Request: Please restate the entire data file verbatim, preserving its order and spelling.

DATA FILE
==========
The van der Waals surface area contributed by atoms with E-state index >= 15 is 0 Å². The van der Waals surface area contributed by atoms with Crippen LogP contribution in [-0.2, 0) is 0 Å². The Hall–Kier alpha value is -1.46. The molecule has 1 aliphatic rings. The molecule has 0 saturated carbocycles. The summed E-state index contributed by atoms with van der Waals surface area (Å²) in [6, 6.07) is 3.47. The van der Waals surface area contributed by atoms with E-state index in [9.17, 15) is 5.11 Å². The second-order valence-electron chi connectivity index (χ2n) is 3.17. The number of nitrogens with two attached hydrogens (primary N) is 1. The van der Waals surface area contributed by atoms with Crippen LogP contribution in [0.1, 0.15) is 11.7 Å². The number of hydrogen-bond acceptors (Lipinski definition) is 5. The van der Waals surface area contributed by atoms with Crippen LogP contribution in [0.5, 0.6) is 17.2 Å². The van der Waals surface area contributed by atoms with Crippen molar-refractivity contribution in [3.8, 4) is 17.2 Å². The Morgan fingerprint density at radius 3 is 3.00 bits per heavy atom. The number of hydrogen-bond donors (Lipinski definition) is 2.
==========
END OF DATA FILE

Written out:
The van der Waals surface area contributed by atoms with E-state index >= 15 is 0 Å². The van der Waals surface area contributed by atoms with Crippen LogP contribution in [-0.2, 0) is 0 Å². The Hall–Kier alpha value is -1.46. The molecule has 1 aliphatic rings. The molecule has 0 saturated carbocycles. The summed E-state index contributed by atoms with van der Waals surface area (Å²) in [6, 6.07) is 3.47. The van der Waals surface area contributed by atoms with E-state index in [9.17, 15) is 5.11 Å². The second-order valence-electron chi connectivity index (χ2n) is 3.17. The number of nitrogens with two attached hydrogens (primary N) is 1. The van der Waals surface area contributed by atoms with Crippen LogP contribution in [0.1, 0.15) is 11.7 Å². The number of hydrogen-bond acceptors (Lipinski definition) is 5. The van der Waals surface area contributed by atoms with Crippen LogP contribution in [0.5, 0.6) is 17.2 Å². The van der Waals surface area contributed by atoms with Crippen molar-refractivity contribution in [3.8, 4) is 17.2 Å². The Morgan fingerprint density at radius 3 is 3.00 bits per heavy atom. The number of hydrogen-bond donors (Lipinski definition) is 2.